Heston’s use of period-specific costumes and breathtaking outdoor panoramas make the production visually appealing and aids in highlighting the dichotomy between pragmatic Rome and sensual Egypt.
Overall, I would say that Heston’s attempt at adapting the classic Shakespearean play into a cinematic production fell somewhat short.
Michael Cathcart in ABC Radio’s The Hub on Stage interviews the creative director (Peter Evans) and cast (Catherine McClements who plays Cleopatra and Zindzi Okenyo who plays Cleopatra’s confidant Charmain) of Bell Shakespeare’s modern rendition of Antony and Cleopatra.
Here are 5 things I learnt after listening to the interview:
1. Bell Shakespeare’s version of Antony and Cleopatra, a Shakespearean classic based on the complicated love affair between Roman General Mark Antony and Egyptian Queen Cleopatra takes a more contemporary approach. Director Peter Evans emphasises the use of elegant, modern spaces for the setting of the play.
2. The play monitors the development of Cleopatra. In the beginning, she is characterised as a powerful ruler and a sensuous seductress however towards the end she is transformed as she is stripped of all her trappings.
3. Although both Antony and Cleopatra are in positions of power in their respective countries, Shakespeare highlights the themes of human mistakes and failure as the two characters fall madly in love.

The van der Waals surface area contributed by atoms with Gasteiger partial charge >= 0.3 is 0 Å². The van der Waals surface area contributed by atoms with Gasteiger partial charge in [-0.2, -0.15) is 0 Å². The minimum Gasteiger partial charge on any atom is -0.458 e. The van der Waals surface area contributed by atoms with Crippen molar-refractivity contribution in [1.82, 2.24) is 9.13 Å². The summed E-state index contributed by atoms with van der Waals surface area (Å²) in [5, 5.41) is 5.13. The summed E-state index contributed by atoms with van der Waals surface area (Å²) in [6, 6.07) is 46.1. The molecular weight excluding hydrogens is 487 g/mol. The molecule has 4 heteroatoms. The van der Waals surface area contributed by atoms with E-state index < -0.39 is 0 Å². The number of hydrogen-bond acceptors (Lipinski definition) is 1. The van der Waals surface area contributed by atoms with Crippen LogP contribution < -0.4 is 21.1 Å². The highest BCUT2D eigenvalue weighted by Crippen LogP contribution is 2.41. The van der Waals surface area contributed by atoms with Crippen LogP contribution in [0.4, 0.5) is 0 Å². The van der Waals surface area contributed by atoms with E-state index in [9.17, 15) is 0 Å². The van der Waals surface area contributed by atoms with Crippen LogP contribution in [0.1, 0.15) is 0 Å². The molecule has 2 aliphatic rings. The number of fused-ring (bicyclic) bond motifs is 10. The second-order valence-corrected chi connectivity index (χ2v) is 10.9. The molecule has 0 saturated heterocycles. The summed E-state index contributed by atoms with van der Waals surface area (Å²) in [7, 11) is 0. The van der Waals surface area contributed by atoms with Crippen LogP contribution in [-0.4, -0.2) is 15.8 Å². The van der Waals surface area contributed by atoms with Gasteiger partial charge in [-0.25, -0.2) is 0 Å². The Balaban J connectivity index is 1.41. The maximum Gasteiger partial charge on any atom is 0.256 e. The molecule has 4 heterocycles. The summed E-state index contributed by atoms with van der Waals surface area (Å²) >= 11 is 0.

4. Shakespeare during the death scene cuts through the melodrama with comedy as Antony comes to the realisation that even in death he has failed, he has missed his vital organs and he will, in fact, die a slow, painful death.
5. Shakespeare’s play is characterised by rapid changes in geographic location. Bell Shakespeare’s production mirrors the reading experience by using colour changes and lights to emphasise the movement between cold, rational Rome and warm, sensual Egypt (Red, pink and orange for Egypt and Blue for Rome).
The human and artistic concerns of both the Romantic and Victorian ages are similar to our own concerns; the response to those concerns- given by poets, novelists, dramatists and artists- can help us live fuller, more meaningful and creative lives in our own time.
I remember reading the outline for this unit over three months ago feeling overwhelmed by the list of novels, poems and short stories that we would be covering. From Austen to Tolstoy, Dickens and Eliot we were going to explore some of the greatest works of literature over the course of 12 short weeks. But as I type my final blog post, 5 days away from the end of semester, I have come to realise that while the actions of Mr Gradgrind in Hard Times or Emma in Jane Austen’s novel seem farfetched in our context, the underlying concerns and issues of the Romantic and Victorian Era remain relevant centuries on. Thus, the response given by these great poets, novelists, dramatists and artists can help us to live fuller, more meaningful and creative lives.